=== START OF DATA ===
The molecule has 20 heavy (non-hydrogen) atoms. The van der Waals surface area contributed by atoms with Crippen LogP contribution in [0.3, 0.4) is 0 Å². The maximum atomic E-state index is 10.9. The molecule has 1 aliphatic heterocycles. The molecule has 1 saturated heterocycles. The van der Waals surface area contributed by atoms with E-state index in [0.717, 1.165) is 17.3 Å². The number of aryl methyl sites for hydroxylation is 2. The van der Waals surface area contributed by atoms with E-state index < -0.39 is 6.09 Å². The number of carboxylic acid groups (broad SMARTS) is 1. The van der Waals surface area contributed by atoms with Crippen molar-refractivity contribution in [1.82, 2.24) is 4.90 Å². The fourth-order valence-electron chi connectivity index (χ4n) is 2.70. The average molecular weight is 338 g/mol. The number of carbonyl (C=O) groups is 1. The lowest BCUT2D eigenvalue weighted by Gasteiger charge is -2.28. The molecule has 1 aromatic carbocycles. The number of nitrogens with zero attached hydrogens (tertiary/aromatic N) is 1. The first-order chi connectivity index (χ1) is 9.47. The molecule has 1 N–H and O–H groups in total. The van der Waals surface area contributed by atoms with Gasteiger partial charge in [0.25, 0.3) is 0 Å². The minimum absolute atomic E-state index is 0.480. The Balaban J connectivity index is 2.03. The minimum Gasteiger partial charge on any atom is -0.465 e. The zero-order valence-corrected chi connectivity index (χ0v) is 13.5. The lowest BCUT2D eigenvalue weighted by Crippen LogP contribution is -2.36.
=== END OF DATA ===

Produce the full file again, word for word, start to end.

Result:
The molecule has 20 heavy (non-hydrogen) atoms. The van der Waals surface area contributed by atoms with Crippen LogP contribution in [0.3, 0.4) is 0 Å². The maximum atomic E-state index is 10.9. The molecule has 1 aliphatic heterocycles. The molecule has 1 saturated heterocycles. The van der Waals surface area contributed by atoms with E-state index in [0.717, 1.165) is 17.3 Å². The number of aryl methyl sites for hydroxylation is 2. The van der Waals surface area contributed by atoms with E-state index < -0.39 is 6.09 Å². The number of carboxylic acid groups (broad SMARTS) is 1. The van der Waals surface area contributed by atoms with Crippen molar-refractivity contribution in [1.82, 2.24) is 4.90 Å². The fourth-order valence-electron chi connectivity index (χ4n) is 2.70. The average molecular weight is 338 g/mol. The number of carbonyl (C=O) groups is 1. The lowest BCUT2D eigenvalue weighted by Gasteiger charge is -2.28. The molecule has 1 aromatic carbocycles. The number of nitrogens with zero attached hydrogens (tertiary/aromatic N) is 1. The first-order chi connectivity index (χ1) is 9.47. The molecule has 1 N–H and O–H groups in total. The van der Waals surface area contributed by atoms with Gasteiger partial charge in [0.25, 0.3) is 0 Å². The minimum absolute atomic E-state index is 0.480. The Balaban J connectivity index is 2.03. The minimum Gasteiger partial charge on any atom is -0.465 e. The zero-order valence-corrected chi connectivity index (χ0v) is 13.5. The lowest BCUT2D eigenvalue weighted by Crippen LogP contribution is -2.36.